There are various sampling techniques available for determining the presence of anthrax in air and surface samples.

Surface and Bulk SamplingThe following techniques are available and have proven useful for surface and bulk sampling:
  • Wet wipe,

  • Wet swab,

  • High-volume vacuum with "HEPA" sock (Alsock), and

  • Bulk sampling.
Air SamplingThe following techniques are available and have proven useful for air sampling:
  • Gelatin filter (low volume),

  • Mixed cellulose ester (MCE) filter,

  • Anderson air sampler and single-stage impactors with seetle plates,

  • Open agar plate,

  • Dry filter unit (high-volume air sampler with polyester 1-micron filter), and

  • Liquid impingers.

Analytical Methods
The following analytical methods are available for the detection of Bacillus anthracis:
  • Immunoassay Tests: Hand-held assays, sometimes referred to as "smart tickets," are sold commercially for the rapid detection of Bacillus anthracis and other biological agents. These assays are intended only for screening environmental samples. Due to their low and questionable sensitivity, they cannot be relied on for a determination that anthrax is or is not present.

  • Polymerase Chain Reaction (PCR): PCR is a technique that amplifies DNA and compares sequences to known test probe standards for Bacillus anthracis. PCR can be used in the field or the laboratory; in either case, the samples must be cultured to confirm that the bacteria is Bacillus anthracis and that it is viable. Field PCR systems are very selective, but do not work well with heterogeneous environmental samples, and the probes are very expensive. PCR has been shown to work best as a final confirmation of positive samples taken from plated colonies.
  • Petri DishCulturing: Samples may be analyzed for Bacillus anthracis using a traditional lab culturing technique. The sample is appropriately prepared for elution and plating, after which it is inoculated onto plates containing sheep blood agar. The plates are allowed to incubate for several hours and are then examined for growth of suspicious colonies.
The laboratory selected for the sample analyses should be consulted by the team developing the sampling plan. The lab should be authorized for work with Bacillus anthracis and laboratory procedures must conform to guidance provided by CDC or the Association of Public Health Laboratories (APHL). The lab should also be a part of the Laboratory Response Network (LRN), which was developed by CDC, APHL, and the FBI to help public health labs prepare for and respond to acts of terrorism, including bioterrorism.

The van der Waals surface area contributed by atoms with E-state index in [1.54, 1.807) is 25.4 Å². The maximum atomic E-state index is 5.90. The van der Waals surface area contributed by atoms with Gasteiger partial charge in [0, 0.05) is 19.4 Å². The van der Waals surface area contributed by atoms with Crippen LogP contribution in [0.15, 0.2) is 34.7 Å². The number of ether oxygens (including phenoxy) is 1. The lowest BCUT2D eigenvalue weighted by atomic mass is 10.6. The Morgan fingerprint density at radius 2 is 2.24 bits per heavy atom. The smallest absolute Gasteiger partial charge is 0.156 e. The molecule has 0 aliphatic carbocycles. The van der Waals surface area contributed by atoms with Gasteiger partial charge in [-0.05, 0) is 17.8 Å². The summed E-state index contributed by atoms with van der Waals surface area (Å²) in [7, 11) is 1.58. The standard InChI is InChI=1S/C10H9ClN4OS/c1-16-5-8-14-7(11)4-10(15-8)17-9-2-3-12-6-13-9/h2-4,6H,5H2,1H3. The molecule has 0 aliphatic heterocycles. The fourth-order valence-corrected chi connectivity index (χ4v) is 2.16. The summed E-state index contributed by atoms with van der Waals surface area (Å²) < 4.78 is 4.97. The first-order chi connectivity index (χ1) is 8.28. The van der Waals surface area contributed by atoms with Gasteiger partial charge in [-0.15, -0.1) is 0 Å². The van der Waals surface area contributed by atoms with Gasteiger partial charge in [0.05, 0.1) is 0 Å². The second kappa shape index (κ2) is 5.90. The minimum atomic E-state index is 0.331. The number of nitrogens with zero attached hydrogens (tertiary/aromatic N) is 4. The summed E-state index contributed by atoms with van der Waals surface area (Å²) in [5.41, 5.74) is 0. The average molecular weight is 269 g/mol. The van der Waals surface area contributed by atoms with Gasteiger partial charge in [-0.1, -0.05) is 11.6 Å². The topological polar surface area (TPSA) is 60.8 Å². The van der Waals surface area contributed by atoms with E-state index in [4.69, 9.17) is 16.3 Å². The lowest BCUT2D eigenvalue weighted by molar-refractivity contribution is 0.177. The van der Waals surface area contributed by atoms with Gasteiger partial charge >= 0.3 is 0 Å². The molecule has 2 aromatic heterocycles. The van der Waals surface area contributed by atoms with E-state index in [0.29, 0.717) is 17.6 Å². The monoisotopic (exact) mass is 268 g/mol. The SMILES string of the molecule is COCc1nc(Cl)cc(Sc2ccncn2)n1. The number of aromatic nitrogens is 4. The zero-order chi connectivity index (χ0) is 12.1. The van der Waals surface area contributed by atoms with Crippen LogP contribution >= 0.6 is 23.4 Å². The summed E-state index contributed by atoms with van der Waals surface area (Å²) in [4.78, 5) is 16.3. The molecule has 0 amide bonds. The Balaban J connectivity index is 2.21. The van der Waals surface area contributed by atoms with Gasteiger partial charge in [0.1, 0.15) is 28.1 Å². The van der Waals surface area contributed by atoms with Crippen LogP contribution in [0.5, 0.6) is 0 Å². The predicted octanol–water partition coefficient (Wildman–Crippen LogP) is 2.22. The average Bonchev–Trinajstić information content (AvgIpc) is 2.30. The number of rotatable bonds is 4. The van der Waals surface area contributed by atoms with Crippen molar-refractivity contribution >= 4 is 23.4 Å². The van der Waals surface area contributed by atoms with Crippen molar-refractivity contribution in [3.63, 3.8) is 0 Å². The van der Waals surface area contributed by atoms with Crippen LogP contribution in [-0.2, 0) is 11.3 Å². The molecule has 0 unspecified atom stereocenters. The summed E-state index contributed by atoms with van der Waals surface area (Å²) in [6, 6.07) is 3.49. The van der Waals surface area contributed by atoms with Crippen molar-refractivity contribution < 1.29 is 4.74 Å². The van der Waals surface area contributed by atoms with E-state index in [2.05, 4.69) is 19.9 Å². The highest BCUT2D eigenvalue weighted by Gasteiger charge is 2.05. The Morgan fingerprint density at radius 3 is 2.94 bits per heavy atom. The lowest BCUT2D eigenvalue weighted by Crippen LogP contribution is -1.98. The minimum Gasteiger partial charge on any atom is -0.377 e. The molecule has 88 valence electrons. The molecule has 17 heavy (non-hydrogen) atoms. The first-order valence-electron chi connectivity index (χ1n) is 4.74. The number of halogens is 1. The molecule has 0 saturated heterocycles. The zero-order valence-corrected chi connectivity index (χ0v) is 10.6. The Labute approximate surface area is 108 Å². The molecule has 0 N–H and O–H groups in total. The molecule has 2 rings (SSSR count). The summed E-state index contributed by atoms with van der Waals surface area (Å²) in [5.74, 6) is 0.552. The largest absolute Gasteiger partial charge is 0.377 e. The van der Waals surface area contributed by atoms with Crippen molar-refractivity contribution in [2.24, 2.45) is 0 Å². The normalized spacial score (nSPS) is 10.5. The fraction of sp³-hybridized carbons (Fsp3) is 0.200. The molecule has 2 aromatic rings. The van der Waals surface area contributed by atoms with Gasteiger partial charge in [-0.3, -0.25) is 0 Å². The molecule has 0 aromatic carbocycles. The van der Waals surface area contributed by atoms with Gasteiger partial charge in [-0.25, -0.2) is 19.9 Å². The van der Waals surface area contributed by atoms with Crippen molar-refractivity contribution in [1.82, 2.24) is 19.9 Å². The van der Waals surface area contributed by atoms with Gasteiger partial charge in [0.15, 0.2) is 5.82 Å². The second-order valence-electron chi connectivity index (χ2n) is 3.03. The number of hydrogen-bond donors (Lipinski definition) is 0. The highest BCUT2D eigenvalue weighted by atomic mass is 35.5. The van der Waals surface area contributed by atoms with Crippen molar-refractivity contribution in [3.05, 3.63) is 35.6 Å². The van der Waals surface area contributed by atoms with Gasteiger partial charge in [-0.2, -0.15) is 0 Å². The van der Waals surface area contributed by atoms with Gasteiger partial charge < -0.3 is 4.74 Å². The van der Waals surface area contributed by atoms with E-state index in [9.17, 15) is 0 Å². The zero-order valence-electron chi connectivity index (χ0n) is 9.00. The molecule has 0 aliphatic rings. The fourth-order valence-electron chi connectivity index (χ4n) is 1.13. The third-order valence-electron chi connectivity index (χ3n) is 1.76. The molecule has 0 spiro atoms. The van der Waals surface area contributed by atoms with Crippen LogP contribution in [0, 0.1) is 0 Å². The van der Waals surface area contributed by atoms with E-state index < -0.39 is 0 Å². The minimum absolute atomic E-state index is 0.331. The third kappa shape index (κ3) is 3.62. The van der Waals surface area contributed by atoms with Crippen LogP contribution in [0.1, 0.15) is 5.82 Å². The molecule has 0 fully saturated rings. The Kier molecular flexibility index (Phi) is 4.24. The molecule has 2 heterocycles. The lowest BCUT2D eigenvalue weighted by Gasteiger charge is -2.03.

The following links provide additional information regarding analytical methods:

Packaging and Transportation of Samples
Packaging and Transportation of SamplesThere are strict requirements for packaging and transporting anthrax samples to ensure that the general public and workers transporting the samples are protected from exposure.  These requirements include:
  • Rigorous packaging designed to withstand rough handling and prevent leakage,

  • Appropriate marking and labeling that identifies the contents of the package,

  • Documentation of the hazardous contents of the package and emergency point-of-contact, and

  • Training of transportation workers on how to handle the contents in the event of an emergency.
Packaging and transporting anthrax samples are subject to various regulations established by the DOT, CDC, USPS, OSHA, and the International Air Transport Association (IATA). It is also important to consult with the analytical laboratory receiving the samples to determine whether they have additional packaging or shipping requirements.

Additional details on packaging and shipping procedures for anthrax samples, according to CDC guidelines, can be found at:
  • Packing Critical Biological Agents. Centers for Disease Control and Prevention, Public Health Emergency Preparedness and Response. Protocols for packing, shipping, and transport of biological agents/diseases.

  • Interstate Shipment of Etiologic Agents. Centers for Disease Control and Prevention, Office of Health and Safety, Biosafety Branch.

Interpretation of Results
Interpretation of ResultsSince analytical methods are not fully validated for Bacillus anthracis, the following considerations are recommended for interpretation of analytical results:
  • Use a multi-disciplinary team of technical experts to interpret the analytical results.

  • Consult with field investigators and laboratory personnel during the interpretation process. This will provide the best insight into sample collection and recovery.

  • Consider the analytical method limitations and use professional judgment in interpreting any positive or negative findings as well as quantitative or semi-quantitative results.

  • In the case of preliminary assessment sampling, positive findings will usually require more extensive sampling in that particular area.
  • Laboratories will sometimes report "colony counts" with positive results. In some cases, colony counts can help the data interpretation teams decide how much more extensively to sample in that area, prior to establishing additional isolation and starting decontamination. However, quantitative methods have not been validated for a variety of sample collection methods and the use of "colony count" data is not yet accepted as a reliable indicator of large populations of colony forming units.

  • The multi-disciplinary team described above should establish a decision tree for evaluating the adequacy of the sampling and decontamination to coordinate its efforts in reaching a unified conclusion.

Coordination with Affected Parties
Before, during, and after a response, the sampling team should coordinate with the following affected parties:
  • Facility manager,

  • Union officials, and

  • Other individuals who might have site-specific knowledge of the contamination.
The sampling plan should indicate the following:
  • Employees working within the affected sampling area need to be informed of the sampling objectives and methods.

  • The method of providing results to employees working within the affected sampling area.

  • Before sampling begins, employees should be told when, where, and why sampling may occur and they should also be advised when plans are changed.